Jimmy Bullard: Regrets? I've had a few...

The 33-year-old's story of perceived greed and indiscretions with drink reads like a cautionary tale but instead it's a sad case of a talent ruined by injury

On Monday night Jimmy Bullard lounged on his sofa and switched on the TV ready to watch his beloved boyhood club, West Ham United. A huge game away at Queens Park Rangers, crucial viewing, but he turned it off immediately.

Earlier in the day his club, MK Dons, issued a statement confirming that the 33-year-old had retired due to "ongoing problems with his troublesome knee". So to watch the London derby in the knowledge he would no longer play professionally was an experience too far.

"I tried to watch, but because of the rawness of the decision I couldn't bring myself to keep it on. This has hit me like a sledgehammer," Bullard said. "I'd played against some of those players. I'd played for that club. It was a horrible feeling that people are still playing, football goes on, but I've stopped. It is the only thing I've known, and now it's over. When I turned the TV on, it was a big shock."

Bullard accepts that not everyone will wish him the fondest farewell. A career that began with plaudits after his astonishing rise from non-League Gravesend & Northfleet to the fringes of the England team came to epitomise the ever-widening gap between supporter and player as he fought a bitter battle with one club, Hull City, over the terms of his contract, and then got kicked out by another, Ipswich Town, after a boozy night out.

He has made his millions, but how about regrets? There may be a few. "Fulham was the pinnacle of my career, where I played my best stuff. But…" – there is always a "but" with Bullard – "I got injured."

A temperamental right knee, always liable to give way, stopped him fulfilling the potential nurtured in the lower divisions at Peterborough United and Wigan. Just to play in the Premier League was the realisation of a dream, but he soon began dictating matches. Fulham's manager at the time, Lawrie Sanchez, said he was the best £2 million the club had ever spent.

"I set a benchmark to play in the top flight and I managed to do that for a number of years," Bullard said. "The next step was to play for my country, which I never did, but I got very close. I'll take that."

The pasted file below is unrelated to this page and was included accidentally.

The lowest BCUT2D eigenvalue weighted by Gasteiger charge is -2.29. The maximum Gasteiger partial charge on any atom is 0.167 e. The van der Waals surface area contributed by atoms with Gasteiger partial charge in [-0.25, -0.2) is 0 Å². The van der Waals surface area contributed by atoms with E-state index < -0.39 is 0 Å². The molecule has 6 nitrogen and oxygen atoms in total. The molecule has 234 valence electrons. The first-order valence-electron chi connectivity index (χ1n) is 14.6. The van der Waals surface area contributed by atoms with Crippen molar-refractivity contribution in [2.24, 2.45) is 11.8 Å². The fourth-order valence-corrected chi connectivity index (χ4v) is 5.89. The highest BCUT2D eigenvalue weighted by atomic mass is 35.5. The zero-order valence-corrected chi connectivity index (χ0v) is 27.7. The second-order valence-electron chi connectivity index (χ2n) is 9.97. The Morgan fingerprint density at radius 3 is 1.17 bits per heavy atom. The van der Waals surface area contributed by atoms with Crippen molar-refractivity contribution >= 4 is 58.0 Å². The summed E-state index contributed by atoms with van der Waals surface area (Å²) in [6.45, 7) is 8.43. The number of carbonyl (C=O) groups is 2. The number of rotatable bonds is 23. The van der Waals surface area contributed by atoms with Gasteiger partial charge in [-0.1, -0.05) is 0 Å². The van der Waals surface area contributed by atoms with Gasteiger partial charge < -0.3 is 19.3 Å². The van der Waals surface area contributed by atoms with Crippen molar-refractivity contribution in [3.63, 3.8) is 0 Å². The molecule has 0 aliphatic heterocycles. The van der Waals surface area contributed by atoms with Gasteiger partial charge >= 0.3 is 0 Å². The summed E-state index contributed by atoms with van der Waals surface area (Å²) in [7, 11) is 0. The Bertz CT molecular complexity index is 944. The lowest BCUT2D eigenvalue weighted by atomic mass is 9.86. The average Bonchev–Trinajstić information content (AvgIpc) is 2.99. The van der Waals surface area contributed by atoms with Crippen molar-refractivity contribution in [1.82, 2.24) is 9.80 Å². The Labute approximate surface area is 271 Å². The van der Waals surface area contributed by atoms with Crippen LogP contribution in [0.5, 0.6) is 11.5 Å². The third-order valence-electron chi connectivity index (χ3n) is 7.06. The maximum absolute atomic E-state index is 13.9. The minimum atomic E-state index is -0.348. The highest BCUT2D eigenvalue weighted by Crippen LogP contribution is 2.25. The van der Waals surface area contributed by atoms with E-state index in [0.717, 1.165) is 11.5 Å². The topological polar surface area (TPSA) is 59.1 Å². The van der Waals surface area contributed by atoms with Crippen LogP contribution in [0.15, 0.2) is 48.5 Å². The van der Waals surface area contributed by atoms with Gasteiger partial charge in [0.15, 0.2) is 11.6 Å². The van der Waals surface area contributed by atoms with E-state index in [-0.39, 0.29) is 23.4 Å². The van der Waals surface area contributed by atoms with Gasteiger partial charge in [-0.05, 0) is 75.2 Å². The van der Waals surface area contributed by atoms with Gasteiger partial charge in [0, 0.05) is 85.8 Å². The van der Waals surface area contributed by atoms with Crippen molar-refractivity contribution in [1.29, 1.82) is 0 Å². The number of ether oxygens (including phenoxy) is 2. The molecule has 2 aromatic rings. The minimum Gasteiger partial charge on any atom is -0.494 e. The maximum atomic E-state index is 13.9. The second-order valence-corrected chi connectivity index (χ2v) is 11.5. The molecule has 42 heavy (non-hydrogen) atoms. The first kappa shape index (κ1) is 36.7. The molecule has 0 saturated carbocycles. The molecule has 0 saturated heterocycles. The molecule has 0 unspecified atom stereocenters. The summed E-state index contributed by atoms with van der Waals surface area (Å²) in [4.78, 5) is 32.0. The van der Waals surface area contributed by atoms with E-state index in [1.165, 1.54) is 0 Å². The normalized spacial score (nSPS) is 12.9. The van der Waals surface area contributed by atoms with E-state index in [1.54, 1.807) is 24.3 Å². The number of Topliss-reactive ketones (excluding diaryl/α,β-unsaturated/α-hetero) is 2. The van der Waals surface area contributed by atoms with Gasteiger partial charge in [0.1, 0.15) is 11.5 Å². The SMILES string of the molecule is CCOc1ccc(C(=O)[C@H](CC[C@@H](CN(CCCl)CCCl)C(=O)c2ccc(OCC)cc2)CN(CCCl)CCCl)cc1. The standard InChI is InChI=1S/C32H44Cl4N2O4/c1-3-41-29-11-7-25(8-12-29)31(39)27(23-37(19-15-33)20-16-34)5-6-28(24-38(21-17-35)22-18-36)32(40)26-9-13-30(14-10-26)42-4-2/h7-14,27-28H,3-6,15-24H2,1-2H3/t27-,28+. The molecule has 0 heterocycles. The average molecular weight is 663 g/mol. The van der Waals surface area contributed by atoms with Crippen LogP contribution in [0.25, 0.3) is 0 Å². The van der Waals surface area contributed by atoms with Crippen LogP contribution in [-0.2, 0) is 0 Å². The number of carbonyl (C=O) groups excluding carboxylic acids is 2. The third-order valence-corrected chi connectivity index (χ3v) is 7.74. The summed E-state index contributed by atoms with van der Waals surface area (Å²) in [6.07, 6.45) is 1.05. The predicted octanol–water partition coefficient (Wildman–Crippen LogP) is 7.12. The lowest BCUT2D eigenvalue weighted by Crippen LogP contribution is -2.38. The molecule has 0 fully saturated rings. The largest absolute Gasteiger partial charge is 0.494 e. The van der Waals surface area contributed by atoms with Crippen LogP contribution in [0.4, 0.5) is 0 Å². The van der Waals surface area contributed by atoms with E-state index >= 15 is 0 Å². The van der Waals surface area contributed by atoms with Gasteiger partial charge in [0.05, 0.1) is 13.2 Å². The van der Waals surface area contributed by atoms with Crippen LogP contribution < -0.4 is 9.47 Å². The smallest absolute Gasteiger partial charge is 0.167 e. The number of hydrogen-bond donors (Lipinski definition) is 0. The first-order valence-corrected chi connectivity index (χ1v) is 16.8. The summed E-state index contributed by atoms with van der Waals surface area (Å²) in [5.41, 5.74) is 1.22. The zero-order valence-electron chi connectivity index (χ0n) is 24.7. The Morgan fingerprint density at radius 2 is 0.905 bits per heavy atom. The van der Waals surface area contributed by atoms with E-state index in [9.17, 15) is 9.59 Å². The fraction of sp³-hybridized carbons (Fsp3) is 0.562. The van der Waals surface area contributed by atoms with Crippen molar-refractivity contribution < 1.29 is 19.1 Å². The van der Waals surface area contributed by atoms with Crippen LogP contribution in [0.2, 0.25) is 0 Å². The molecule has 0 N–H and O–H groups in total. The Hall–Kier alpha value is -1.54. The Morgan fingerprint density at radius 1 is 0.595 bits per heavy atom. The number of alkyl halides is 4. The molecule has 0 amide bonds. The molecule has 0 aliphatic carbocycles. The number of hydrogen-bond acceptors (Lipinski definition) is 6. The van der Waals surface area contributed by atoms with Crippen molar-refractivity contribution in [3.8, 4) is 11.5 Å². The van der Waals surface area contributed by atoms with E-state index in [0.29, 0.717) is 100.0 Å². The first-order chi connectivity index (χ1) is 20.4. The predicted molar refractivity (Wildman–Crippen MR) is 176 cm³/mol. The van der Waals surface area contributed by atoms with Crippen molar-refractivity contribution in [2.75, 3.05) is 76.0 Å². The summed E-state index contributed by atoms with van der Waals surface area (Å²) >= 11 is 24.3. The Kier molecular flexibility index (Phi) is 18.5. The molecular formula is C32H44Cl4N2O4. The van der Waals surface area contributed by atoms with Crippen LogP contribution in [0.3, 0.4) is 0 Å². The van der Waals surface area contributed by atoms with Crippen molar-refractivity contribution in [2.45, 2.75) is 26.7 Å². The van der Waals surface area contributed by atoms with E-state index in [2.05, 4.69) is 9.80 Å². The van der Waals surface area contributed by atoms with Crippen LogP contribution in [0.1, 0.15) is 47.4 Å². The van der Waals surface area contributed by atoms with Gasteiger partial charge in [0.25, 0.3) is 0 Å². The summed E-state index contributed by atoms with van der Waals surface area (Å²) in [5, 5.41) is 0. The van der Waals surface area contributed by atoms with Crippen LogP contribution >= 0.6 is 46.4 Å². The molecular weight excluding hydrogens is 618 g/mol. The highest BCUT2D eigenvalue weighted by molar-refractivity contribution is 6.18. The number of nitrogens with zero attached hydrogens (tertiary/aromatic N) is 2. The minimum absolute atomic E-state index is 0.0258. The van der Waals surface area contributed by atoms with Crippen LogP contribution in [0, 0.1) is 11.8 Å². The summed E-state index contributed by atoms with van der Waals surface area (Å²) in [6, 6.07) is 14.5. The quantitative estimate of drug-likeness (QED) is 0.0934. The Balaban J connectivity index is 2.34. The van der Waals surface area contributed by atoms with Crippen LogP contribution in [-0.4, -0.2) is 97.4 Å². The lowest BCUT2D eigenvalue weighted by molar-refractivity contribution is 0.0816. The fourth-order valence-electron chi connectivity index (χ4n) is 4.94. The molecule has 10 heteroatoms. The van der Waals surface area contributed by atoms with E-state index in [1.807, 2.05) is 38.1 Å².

But there were lengthy spells out, and fitness concerns were growing. It came to a point where a move up to Hull seemed the best choice – the four-and-a-half-year deal offering obvious monetary gain – although he regrets the manner of his exit from Fulham. They stuck by Bullard through injury. Now he was upping sticks. Where was the loyalty?

"Leaving Fulham was an absolute nightmare. I was left with no other option though I had 14 months left [on his contract]," he explained. "They offered me a [new] contract two or three times but pulled it away. That is what had upset me. Then Hull offered me a life-changing contract. I had to take that. I wasn't going to play for a club who didn't really want me, whereas Hull did. People don't hear the ins and outs of situations, but that was made easy for me.

"I was meant to have meetings and then the [Fulham] manager wouldn't turn up. I wish they'd just been a bit straighter with me and said they were a little bit scared of my knee. From my point of view, I was thinking, 'If I play this Saturday and get banjoed in my knee what am I left with? Nothing.' You have to look after yourself."

The fears of Hull's £5m record signing were realised minutes into his debut: "The first thing I wanted to do was give something back to them. I was devastated – the first game I got chopped and had to have surgery again." The 23 matches he ended up playing for Hull cost them some £220,000 each, and he was paid £45,000 a week. Unsurprisingly, the fans heaped vitriol upon him.

"They had money problems when I went there," Bullard said. "If you're a big-money signing earning a lot and the club goes down, you're going to cop some of it. I understand that, especially if you're not playing."

After indiscretions on a pre-season tour of Slovenia, Hull sacked him in disgrace and Bullard, claiming £2.5m in compensation, accepted an out-of-court settlement in March. An old boss from Wigan, Paul Jewell, came calling at Ipswich. But another misdemeanour, a boozy night out in Newcastle with Michael Chopra, was the beginning of the end again.

"Paul taught me a lesson by suspending me. I apologised for that and it was fine. The only thing I disagreed with was Paul telling me two weeks before this season that I could leave. It was my first full pre-season in four years. I thought I could bring some of my old stuff back."

This is a sorry story. Not because Bullard is another off-the-rails case like Paul Gascoigne, but because without the recurring injuries he might have stayed at Fulham, or continued a glitzy run of form at Hull.

Redemption was sought at MK Dons, but after just five weeks it was time to call it quits. The knee wasn't working, he was damaging it more, but those 34 days might be the most important of his 14-year career.

Asked about whether he would be taking his coaching badges, Bullard replied: "I'd never really thought about it too much until I met the manager, Karl Robinson. The way he does things is exactly how I would like to.

"The way he goes about his job and what he knows about the game is unbelievable. I wouldn't mind having what he has.

"Karl sees it how I see it. I'd rather lose 1-0 and have the ball 90 per cent of the time, because I've enjoyed that football match. Then we'll go on and win the next two or three. That's me, I want to improve footballers; that has been lacking from English football and its managers."

Maybe now, without the worries of a failing body, Bullard's pain relief can be to develop the quirky ball-players of tomorrow.

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